Finally, the party started. We didn’t have a disco in those days, but we did play games. I remember musical statues, where when the music stopped you had to remain motionless. Mr Kelly would decide who was the last to stop, and they had to sit down. Eventually, there were just two left and there was great competition to be the winner. Another game was musical chairs, and we had to bring our chairs out and sit facing away from the next person in a line. The music would start and we had to march around the chairs, waiting for the music to stop. Mr Kelly removed one of the chairs and when the music stopped again, we scrambled to find a chair to sit on. One was unlucky, and they had to sit out. This continued and could become quite aggressive as children almost fought for a seat. You were not allowed to cut through the line and, once again, it got down to just two people. This was fairly serious now and there was great kudos to winning a game. The music seemed to go on for ever, but finally, the needle was lifted off the old record player and there was a scramble. The winner was heralded, but I don’t remember prizes. I am sure that there must have been other games, but at some point, we could eat. You were told in no uncertain terms not to be greedy and if you took it, you had to eat it. After a while, we were allowed to go back for seconds or to start the desserts. After this, we played some more games, but I am not sure what. Finally, the end of the day came along. We had to help clear up, get rid of the rubbish and make sure we collected plates etc. that came from our homes. I am sure Mr Kelly must have sighed with relief as we all traipsed out and the room became silent. He must have beaten a hasty retreat to the staff room and had a relaxing cigarette.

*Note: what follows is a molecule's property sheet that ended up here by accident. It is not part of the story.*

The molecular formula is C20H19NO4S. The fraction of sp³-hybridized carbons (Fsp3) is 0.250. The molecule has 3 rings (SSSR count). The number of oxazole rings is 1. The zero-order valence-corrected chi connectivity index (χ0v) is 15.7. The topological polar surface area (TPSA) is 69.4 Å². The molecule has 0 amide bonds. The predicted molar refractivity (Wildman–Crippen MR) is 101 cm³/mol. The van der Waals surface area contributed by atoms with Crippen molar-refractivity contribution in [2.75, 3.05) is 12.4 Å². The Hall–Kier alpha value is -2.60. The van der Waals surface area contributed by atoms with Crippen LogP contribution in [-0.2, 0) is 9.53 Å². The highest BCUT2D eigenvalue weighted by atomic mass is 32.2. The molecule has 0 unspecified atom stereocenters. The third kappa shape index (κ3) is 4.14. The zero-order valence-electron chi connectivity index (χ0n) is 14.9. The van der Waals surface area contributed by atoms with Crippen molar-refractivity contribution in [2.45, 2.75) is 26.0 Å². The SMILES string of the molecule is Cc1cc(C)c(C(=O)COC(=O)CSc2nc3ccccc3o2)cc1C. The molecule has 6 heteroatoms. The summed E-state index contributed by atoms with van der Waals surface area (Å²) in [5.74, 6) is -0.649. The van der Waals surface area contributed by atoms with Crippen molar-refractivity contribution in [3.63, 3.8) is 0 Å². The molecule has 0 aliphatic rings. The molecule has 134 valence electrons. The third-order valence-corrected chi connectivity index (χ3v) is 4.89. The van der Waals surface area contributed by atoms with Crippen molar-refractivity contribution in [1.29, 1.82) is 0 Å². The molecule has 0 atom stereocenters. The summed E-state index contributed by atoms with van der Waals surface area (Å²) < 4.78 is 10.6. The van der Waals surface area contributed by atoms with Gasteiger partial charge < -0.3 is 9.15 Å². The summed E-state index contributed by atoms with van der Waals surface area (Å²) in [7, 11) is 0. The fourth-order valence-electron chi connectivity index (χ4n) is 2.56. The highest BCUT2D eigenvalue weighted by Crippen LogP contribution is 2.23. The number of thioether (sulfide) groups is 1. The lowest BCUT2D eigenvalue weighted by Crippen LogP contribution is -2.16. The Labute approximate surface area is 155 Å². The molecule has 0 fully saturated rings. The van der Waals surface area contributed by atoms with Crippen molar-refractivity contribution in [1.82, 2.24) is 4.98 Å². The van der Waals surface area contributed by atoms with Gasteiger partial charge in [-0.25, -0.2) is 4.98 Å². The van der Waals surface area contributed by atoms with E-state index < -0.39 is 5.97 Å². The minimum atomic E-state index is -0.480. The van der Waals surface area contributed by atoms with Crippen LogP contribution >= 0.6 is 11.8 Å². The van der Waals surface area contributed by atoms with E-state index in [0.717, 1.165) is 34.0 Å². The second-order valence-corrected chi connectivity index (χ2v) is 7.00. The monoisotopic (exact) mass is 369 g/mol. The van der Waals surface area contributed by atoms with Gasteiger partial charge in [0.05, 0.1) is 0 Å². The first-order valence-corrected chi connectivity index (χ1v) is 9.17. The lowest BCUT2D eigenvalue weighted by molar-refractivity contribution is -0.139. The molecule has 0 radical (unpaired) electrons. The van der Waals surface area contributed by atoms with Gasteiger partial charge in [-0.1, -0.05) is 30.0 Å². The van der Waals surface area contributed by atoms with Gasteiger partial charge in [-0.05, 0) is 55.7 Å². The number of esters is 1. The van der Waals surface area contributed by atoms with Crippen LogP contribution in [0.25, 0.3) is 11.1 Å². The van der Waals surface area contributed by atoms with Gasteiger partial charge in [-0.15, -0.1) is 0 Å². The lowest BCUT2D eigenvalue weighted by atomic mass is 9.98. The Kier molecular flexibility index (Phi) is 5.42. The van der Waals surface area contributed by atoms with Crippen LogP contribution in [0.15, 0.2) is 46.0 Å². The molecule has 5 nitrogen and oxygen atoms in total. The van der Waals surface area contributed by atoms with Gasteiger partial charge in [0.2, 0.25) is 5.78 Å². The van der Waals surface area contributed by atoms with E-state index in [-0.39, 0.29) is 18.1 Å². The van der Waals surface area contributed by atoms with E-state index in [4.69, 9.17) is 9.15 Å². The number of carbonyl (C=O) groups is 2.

The next day was spent cleaning up and taking down streamers and other decorations. I think we must have had a lot of silent reading to keep a lid on the excitement. I do remember one year a message coming to the room and we all had to go down to the gym for Christmas carols. We all marched down, sat in our appropriate lines, and Mr Wilson, the headmaster, came in. I think it was his idea of a joke as he sat down and read A Christmas Carol to us. This was the last afternoon and I think he was being kind to the teachers. We sat and listened and I really enjoyed it. I loved listening to stories and this must have been a children’s version. What more could a boy or girl want than ghosts, death, and a happy ending? Merry Christmas to you all. Bah! Humbug!
At the end of the day, we had to take all the things we had made home with us. Many disasters would see the candle table pieces dropped and broken, and there could be a few tears, but it was a time of great excitement as we looked forward to the holiday and what Santa might bring.
The second book of tales is available on the link below from Amazon and Kindle. This would also make a great Christmas present for those who lived through the 1960s and 1970s.